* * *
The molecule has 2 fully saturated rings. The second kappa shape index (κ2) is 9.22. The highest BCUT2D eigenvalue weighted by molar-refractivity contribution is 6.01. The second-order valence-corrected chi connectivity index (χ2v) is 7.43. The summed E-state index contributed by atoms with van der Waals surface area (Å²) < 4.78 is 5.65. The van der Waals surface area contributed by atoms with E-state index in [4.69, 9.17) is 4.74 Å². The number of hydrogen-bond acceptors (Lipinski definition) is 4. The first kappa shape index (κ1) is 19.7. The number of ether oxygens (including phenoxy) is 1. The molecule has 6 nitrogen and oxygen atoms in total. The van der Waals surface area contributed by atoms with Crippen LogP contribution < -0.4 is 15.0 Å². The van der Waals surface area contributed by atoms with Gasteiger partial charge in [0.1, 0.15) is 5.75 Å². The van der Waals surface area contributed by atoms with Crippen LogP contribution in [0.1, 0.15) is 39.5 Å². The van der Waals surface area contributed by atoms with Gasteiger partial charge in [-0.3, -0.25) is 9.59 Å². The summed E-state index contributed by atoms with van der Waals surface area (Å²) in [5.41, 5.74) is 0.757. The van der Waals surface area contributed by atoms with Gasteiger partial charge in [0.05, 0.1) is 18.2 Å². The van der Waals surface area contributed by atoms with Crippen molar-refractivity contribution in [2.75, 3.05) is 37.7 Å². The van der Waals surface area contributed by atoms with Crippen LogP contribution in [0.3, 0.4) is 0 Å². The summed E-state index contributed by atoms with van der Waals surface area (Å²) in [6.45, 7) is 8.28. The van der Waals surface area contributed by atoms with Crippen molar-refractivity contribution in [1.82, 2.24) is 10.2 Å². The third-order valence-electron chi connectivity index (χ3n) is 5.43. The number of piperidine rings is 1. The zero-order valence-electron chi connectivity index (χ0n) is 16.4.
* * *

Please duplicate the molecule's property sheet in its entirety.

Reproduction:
The molecule has 2 fully saturated rings. The second kappa shape index (κ2) is 9.22. The highest BCUT2D eigenvalue weighted by molar-refractivity contribution is 6.01. The second-order valence-corrected chi connectivity index (χ2v) is 7.43. The summed E-state index contributed by atoms with van der Waals surface area (Å²) < 4.78 is 5.65. The van der Waals surface area contributed by atoms with E-state index in [4.69, 9.17) is 4.74 Å². The number of hydrogen-bond acceptors (Lipinski definition) is 4. The first kappa shape index (κ1) is 19.7. The number of ether oxygens (including phenoxy) is 1. The molecule has 6 nitrogen and oxygen atoms in total. The van der Waals surface area contributed by atoms with Crippen LogP contribution < -0.4 is 15.0 Å². The van der Waals surface area contributed by atoms with Gasteiger partial charge in [0.1, 0.15) is 5.75 Å². The van der Waals surface area contributed by atoms with Crippen LogP contribution in [0.1, 0.15) is 39.5 Å². The van der Waals surface area contributed by atoms with Gasteiger partial charge in [-0.3, -0.25) is 9.59 Å². The summed E-state index contributed by atoms with van der Waals surface area (Å²) in [5.41, 5.74) is 0.757. The van der Waals surface area contributed by atoms with Gasteiger partial charge in [0.05, 0.1) is 18.2 Å². The van der Waals surface area contributed by atoms with Crippen molar-refractivity contribution in [2.75, 3.05) is 37.7 Å². The van der Waals surface area contributed by atoms with Crippen LogP contribution in [0.3, 0.4) is 0 Å². The summed E-state index contributed by atoms with van der Waals surface area (Å²) in [6.45, 7) is 8.28. The van der Waals surface area contributed by atoms with Crippen molar-refractivity contribution in [1.82, 2.24) is 10.2 Å². The third-order valence-electron chi connectivity index (χ3n) is 5.43. The number of piperidine rings is 1. The zero-order valence-electron chi connectivity index (χ0n) is 16.4.